I encourage you to read and understand the MSRRA law so that you can benefit from its provisions without accidentally trying to do something that it doesn’t permit. If you are ever in doubt about it, the legal services office on a base in the appropriate state should be able to give you guidance about MSRRA and any applicable state law.
The benefits in the MSSRA amendment to the SCRA are a great blessing for those who can benefit from them, but it isn’t the blanket rule that many people would have you believe. It has very specific protections and situations in which those protections apply. Understanding it is key to using it properly.
Key Concepts About MSRRA/SCRA and State Taxes
Military spouses don’t have a home of record, because a home of record is nothing more than the place where a service member joins the military. In 99% of cases, when someone is talking about their home of record, they actually mean their state of legal residence. The two may be the same state, but they’re not the same concepts.
SCRA permits military spouses to use their service member’s state of legal residence for purposes of voting and taxation, but it does not guarantee the right to be granted legal residence in the state.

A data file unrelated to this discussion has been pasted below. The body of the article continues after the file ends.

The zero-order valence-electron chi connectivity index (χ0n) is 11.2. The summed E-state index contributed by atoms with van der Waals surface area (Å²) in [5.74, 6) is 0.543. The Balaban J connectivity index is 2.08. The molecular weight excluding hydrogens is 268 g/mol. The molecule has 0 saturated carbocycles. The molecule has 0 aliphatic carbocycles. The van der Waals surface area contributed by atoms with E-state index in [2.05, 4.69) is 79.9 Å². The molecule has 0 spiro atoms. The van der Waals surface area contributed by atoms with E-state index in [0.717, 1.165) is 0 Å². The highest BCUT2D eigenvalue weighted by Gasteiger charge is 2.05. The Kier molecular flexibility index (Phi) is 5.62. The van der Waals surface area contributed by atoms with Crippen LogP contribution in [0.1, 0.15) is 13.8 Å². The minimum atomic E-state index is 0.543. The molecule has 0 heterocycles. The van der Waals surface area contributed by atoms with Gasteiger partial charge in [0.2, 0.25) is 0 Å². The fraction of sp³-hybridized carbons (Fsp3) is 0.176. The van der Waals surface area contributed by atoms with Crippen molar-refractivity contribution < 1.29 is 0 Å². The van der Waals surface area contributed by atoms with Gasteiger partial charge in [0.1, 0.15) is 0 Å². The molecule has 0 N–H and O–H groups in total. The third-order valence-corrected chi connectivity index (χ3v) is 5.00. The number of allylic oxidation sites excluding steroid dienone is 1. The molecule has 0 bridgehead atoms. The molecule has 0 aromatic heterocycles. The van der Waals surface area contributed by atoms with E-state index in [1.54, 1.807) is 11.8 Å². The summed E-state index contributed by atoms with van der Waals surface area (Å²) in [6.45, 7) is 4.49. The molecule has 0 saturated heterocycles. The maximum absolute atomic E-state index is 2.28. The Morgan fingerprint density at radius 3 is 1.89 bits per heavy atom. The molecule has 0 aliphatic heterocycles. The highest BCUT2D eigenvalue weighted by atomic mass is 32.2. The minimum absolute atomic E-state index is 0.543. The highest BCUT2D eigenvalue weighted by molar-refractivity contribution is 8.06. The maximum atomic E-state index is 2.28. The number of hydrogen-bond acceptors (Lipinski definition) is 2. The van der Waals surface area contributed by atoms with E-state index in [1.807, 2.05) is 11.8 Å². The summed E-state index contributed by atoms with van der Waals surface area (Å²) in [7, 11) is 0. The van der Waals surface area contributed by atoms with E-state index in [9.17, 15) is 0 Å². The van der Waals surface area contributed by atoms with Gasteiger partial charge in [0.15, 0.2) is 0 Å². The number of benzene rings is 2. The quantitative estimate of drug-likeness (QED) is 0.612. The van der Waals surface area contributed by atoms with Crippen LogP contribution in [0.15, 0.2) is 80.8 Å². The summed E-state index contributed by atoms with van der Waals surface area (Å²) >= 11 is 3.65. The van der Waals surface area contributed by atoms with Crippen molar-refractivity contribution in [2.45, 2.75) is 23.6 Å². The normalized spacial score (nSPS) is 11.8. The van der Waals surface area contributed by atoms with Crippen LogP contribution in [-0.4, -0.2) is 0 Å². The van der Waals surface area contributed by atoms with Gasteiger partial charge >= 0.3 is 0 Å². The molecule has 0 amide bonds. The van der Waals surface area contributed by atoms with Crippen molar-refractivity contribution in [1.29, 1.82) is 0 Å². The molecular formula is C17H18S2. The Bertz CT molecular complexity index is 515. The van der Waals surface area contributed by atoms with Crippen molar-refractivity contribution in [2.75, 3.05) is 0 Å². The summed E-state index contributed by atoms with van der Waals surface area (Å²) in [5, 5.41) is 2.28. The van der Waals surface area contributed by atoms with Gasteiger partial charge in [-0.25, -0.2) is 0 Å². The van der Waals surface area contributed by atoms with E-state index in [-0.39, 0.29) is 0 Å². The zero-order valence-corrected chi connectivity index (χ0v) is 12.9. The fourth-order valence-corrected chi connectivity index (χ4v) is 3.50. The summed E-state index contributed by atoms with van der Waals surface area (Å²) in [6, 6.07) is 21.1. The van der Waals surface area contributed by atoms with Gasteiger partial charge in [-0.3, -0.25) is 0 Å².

Just because you did something before, and nothing bad happened, doesn’t mean that’s what the law says. I speed more than I should admit, but that doesn’t change the speed limit. Same for your friend or neighbor who filed in wherever and no one audited them. States can and do challenge legal residence in certain cases. If a state challenges your legal residence, do your actions (voting, maintaining driver’s licenses, the state declared on your will, vehicle registration, paying taxes) demonstrate your stated intent?
I encourage you to read and understand the SCRA law so that you can benefit from its provisions without accidentally trying to do something that it doesn’t permit. If you are ever in doubt about it, the legal services office on a base in the appropriate state should be able to give you guidance about SCRA and any applicable state law.
The benefits of the MSSRA amendment to the SCRA are a great blessing for those who can benefit from them, but it isn’t the blanket rule that many people would have you believe. It has very specific protections and situations in which those protections apply. Understanding it is key to using it properly.